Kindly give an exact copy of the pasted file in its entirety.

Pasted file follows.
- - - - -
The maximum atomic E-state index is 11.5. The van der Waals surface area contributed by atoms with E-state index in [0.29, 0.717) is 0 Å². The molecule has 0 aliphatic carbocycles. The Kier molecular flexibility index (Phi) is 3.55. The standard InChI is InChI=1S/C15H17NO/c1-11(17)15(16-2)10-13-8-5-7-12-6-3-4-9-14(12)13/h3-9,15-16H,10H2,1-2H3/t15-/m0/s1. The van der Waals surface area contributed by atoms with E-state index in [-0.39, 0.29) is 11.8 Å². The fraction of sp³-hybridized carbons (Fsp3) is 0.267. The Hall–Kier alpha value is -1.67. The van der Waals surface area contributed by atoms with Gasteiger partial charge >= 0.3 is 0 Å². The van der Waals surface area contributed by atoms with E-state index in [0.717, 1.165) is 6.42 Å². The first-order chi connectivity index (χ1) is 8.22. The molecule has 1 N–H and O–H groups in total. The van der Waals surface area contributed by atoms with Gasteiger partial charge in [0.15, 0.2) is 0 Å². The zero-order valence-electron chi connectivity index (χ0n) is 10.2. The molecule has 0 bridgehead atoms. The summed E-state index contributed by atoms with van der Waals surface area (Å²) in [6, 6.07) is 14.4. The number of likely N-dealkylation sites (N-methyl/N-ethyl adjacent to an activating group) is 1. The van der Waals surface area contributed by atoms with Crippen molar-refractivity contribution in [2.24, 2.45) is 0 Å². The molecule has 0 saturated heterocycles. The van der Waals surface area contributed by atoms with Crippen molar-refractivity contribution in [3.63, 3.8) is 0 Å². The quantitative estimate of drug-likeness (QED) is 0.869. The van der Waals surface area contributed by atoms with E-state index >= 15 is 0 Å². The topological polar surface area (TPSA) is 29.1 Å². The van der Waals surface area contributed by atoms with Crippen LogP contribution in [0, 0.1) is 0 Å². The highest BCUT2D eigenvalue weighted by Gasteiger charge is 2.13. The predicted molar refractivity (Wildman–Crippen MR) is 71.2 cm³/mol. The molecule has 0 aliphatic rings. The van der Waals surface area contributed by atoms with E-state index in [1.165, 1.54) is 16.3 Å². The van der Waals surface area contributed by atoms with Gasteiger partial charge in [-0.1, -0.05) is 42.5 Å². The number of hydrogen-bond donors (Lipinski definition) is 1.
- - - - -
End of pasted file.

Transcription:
The maximum atomic E-state index is 11.5. The van der Waals surface area contributed by atoms with E-state index in [0.29, 0.717) is 0 Å². The molecule has 0 aliphatic carbocycles. The Kier molecular flexibility index (Phi) is 3.55. The standard InChI is InChI=1S/C15H17NO/c1-11(17)15(16-2)10-13-8-5-7-12-6-3-4-9-14(12)13/h3-9,15-16H,10H2,1-2H3/t15-/m0/s1. The van der Waals surface area contributed by atoms with E-state index in [-0.39, 0.29) is 11.8 Å². The fraction of sp³-hybridized carbons (Fsp3) is 0.267. The Hall–Kier alpha value is -1.67. The van der Waals surface area contributed by atoms with Gasteiger partial charge >= 0.3 is 0 Å². The van der Waals surface area contributed by atoms with E-state index in [0.717, 1.165) is 6.42 Å². The first-order chi connectivity index (χ1) is 8.22. The molecule has 1 N–H and O–H groups in total. The van der Waals surface area contributed by atoms with Gasteiger partial charge in [0.15, 0.2) is 0 Å². The zero-order valence-electron chi connectivity index (χ0n) is 10.2. The molecule has 0 bridgehead atoms. The summed E-state index contributed by atoms with van der Waals surface area (Å²) in [6, 6.07) is 14.4. The number of likely N-dealkylation sites (N-methyl/N-ethyl adjacent to an activating group) is 1. The van der Waals surface area contributed by atoms with Crippen molar-refractivity contribution in [2.24, 2.45) is 0 Å². The molecule has 0 saturated heterocycles. The van der Waals surface area contributed by atoms with Crippen molar-refractivity contribution in [3.63, 3.8) is 0 Å². The quantitative estimate of drug-likeness (QED) is 0.869. The van der Waals surface area contributed by atoms with E-state index >= 15 is 0 Å². The topological polar surface area (TPSA) is 29.1 Å². The van der Waals surface area contributed by atoms with Crippen LogP contribution in [0, 0.1) is 0 Å². The highest BCUT2D eigenvalue weighted by Gasteiger charge is 2.13. The predicted molar refractivity (Wildman–Crippen MR) is 71.2 cm³/mol. The molecule has 0 aliphatic rings. The van der Waals surface area contributed by atoms with E-state index in [1.165, 1.54) is 16.3 Å². The van der Waals surface area contributed by atoms with Gasteiger partial charge in [-0.1, -0.05) is 42.5 Å². The number of hydrogen-bond donors (Lipinski definition) is 1.